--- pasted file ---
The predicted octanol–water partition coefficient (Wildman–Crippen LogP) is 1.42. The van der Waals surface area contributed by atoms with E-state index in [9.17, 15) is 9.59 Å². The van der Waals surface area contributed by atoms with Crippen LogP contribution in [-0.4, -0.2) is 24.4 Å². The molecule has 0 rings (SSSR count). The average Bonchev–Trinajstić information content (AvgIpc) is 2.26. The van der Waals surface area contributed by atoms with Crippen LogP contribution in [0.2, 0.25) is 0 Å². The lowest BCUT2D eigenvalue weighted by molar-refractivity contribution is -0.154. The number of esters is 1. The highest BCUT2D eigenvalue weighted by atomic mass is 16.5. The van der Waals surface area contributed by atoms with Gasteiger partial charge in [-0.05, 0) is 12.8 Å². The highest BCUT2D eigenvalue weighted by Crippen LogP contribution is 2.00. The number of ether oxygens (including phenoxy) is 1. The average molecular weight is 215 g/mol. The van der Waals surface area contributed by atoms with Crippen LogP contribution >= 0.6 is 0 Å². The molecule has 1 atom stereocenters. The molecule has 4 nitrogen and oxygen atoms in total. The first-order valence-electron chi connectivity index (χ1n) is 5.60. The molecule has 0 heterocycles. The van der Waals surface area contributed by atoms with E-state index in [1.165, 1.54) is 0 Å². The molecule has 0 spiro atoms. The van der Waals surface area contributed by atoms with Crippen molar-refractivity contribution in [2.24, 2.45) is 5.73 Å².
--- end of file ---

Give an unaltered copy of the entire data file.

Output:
The predicted octanol–water partition coefficient (Wildman–Crippen LogP) is 1.42. The van der Waals surface area contributed by atoms with E-state index in [9.17, 15) is 9.59 Å². The van der Waals surface area contributed by atoms with Crippen LogP contribution in [-0.4, -0.2) is 24.4 Å². The molecule has 0 rings (SSSR count). The average Bonchev–Trinajstić information content (AvgIpc) is 2.26. The van der Waals surface area contributed by atoms with Crippen LogP contribution in [0.2, 0.25) is 0 Å². The lowest BCUT2D eigenvalue weighted by molar-refractivity contribution is -0.154. The number of esters is 1. The highest BCUT2D eigenvalue weighted by atomic mass is 16.5. The van der Waals surface area contributed by atoms with Gasteiger partial charge in [-0.05, 0) is 12.8 Å². The highest BCUT2D eigenvalue weighted by Crippen LogP contribution is 2.00. The number of ether oxygens (including phenoxy) is 1. The average molecular weight is 215 g/mol. The van der Waals surface area contributed by atoms with Crippen LogP contribution >= 0.6 is 0 Å². The molecule has 1 atom stereocenters. The molecule has 4 nitrogen and oxygen atoms in total. The first-order valence-electron chi connectivity index (χ1n) is 5.60. The molecule has 0 heterocycles. The van der Waals surface area contributed by atoms with E-state index in [1.165, 1.54) is 0 Å². The molecule has 0 spiro atoms. The van der Waals surface area contributed by atoms with Crippen molar-refractivity contribution in [2.24, 2.45) is 5.73 Å².